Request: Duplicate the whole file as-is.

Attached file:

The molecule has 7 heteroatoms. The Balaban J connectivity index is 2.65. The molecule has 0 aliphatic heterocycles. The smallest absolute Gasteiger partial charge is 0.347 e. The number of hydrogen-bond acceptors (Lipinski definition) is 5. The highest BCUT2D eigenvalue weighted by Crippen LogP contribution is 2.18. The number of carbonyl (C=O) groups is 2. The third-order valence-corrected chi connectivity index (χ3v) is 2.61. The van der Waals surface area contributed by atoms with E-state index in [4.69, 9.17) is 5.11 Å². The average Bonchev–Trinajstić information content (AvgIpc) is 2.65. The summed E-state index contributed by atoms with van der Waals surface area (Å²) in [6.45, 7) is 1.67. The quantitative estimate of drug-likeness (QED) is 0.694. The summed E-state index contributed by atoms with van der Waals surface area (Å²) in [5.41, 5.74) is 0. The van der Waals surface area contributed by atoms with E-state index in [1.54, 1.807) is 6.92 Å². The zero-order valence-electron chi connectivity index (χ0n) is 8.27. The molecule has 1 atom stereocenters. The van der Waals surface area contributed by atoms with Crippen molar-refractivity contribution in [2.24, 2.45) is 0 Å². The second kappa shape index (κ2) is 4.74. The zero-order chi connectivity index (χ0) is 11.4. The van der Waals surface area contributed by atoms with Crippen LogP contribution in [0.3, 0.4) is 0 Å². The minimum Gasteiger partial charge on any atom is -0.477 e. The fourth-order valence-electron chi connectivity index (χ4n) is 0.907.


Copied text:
The molecule has 7 heteroatoms. The Balaban J connectivity index is 2.65. The molecule has 0 aliphatic heterocycles. The smallest absolute Gasteiger partial charge is 0.347 e. The number of hydrogen-bond acceptors (Lipinski definition) is 5. The highest BCUT2D eigenvalue weighted by Crippen LogP contribution is 2.18. The number of carbonyl (C=O) groups is 2. The third-order valence-corrected chi connectivity index (χ3v) is 2.61. The van der Waals surface area contributed by atoms with E-state index in [4.69, 9.17) is 5.11 Å². The average Bonchev–Trinajstić information content (AvgIpc) is 2.65. The summed E-state index contributed by atoms with van der Waals surface area (Å²) in [6.45, 7) is 1.67. The quantitative estimate of drug-likeness (QED) is 0.694. The summed E-state index contributed by atoms with van der Waals surface area (Å²) in [5.41, 5.74) is 0. The van der Waals surface area contributed by atoms with E-state index in [1.54, 1.807) is 6.92 Å². The zero-order valence-electron chi connectivity index (χ0n) is 8.27. The molecule has 1 atom stereocenters. The van der Waals surface area contributed by atoms with Crippen molar-refractivity contribution in [2.24, 2.45) is 0 Å². The second kappa shape index (κ2) is 4.74. The zero-order chi connectivity index (χ0) is 11.4. The van der Waals surface area contributed by atoms with Crippen LogP contribution in [0.3, 0.4) is 0 Å². The minimum Gasteiger partial charge on any atom is -0.477 e. The fourth-order valence-electron chi connectivity index (χ4n) is 0.907.